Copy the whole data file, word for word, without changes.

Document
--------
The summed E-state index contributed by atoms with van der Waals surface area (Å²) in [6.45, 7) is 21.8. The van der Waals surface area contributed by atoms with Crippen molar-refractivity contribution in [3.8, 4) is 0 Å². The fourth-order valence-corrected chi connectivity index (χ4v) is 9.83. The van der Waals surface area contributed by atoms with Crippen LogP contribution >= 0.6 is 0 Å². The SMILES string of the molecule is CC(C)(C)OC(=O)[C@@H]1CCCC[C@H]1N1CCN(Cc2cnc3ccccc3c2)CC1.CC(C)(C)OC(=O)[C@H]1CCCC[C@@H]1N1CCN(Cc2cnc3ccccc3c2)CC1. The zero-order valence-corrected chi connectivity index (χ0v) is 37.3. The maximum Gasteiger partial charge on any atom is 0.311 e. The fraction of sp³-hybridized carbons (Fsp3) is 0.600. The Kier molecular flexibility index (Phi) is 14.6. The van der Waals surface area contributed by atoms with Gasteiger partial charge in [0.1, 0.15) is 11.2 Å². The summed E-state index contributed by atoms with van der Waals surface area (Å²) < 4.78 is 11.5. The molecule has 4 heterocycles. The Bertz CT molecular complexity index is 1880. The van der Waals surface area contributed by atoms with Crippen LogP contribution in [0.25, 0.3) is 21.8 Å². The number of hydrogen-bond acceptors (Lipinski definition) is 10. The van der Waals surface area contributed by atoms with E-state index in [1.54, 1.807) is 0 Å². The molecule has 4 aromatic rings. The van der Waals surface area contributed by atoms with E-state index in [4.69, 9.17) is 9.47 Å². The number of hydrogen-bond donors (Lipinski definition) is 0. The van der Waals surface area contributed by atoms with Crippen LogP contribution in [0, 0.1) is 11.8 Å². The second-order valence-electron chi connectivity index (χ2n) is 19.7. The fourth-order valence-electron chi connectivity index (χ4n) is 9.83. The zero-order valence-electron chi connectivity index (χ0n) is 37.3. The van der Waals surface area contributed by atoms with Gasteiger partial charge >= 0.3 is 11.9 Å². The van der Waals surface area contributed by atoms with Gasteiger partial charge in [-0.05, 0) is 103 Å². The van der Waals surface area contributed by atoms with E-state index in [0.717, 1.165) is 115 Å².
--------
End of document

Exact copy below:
The summed E-state index contributed by atoms with van der Waals surface area (Å²) in [6.45, 7) is 21.8. The van der Waals surface area contributed by atoms with Crippen molar-refractivity contribution in [3.8, 4) is 0 Å². The fourth-order valence-corrected chi connectivity index (χ4v) is 9.83. The van der Waals surface area contributed by atoms with Crippen LogP contribution >= 0.6 is 0 Å². The SMILES string of the molecule is CC(C)(C)OC(=O)[C@@H]1CCCC[C@H]1N1CCN(Cc2cnc3ccccc3c2)CC1.CC(C)(C)OC(=O)[C@H]1CCCC[C@@H]1N1CCN(Cc2cnc3ccccc3c2)CC1. The zero-order valence-corrected chi connectivity index (χ0v) is 37.3. The maximum Gasteiger partial charge on any atom is 0.311 e. The fraction of sp³-hybridized carbons (Fsp3) is 0.600. The Kier molecular flexibility index (Phi) is 14.6. The van der Waals surface area contributed by atoms with Gasteiger partial charge in [0.1, 0.15) is 11.2 Å². The summed E-state index contributed by atoms with van der Waals surface area (Å²) < 4.78 is 11.5. The molecule has 4 heterocycles. The Bertz CT molecular complexity index is 1880. The van der Waals surface area contributed by atoms with Crippen LogP contribution in [0.25, 0.3) is 21.8 Å². The number of hydrogen-bond acceptors (Lipinski definition) is 10. The van der Waals surface area contributed by atoms with E-state index in [1.54, 1.807) is 0 Å². The molecule has 4 aromatic rings. The van der Waals surface area contributed by atoms with E-state index in [4.69, 9.17) is 9.47 Å². The number of hydrogen-bond donors (Lipinski definition) is 0. The van der Waals surface area contributed by atoms with Crippen LogP contribution in [0, 0.1) is 11.8 Å². The second-order valence-electron chi connectivity index (χ2n) is 19.7. The fourth-order valence-electron chi connectivity index (χ4n) is 9.83. The zero-order valence-electron chi connectivity index (χ0n) is 37.3. The van der Waals surface area contributed by atoms with Gasteiger partial charge >= 0.3 is 11.9 Å². The van der Waals surface area contributed by atoms with Gasteiger partial charge in [-0.05, 0) is 103 Å². The van der Waals surface area contributed by atoms with E-state index in [0.717, 1.165) is 115 Å².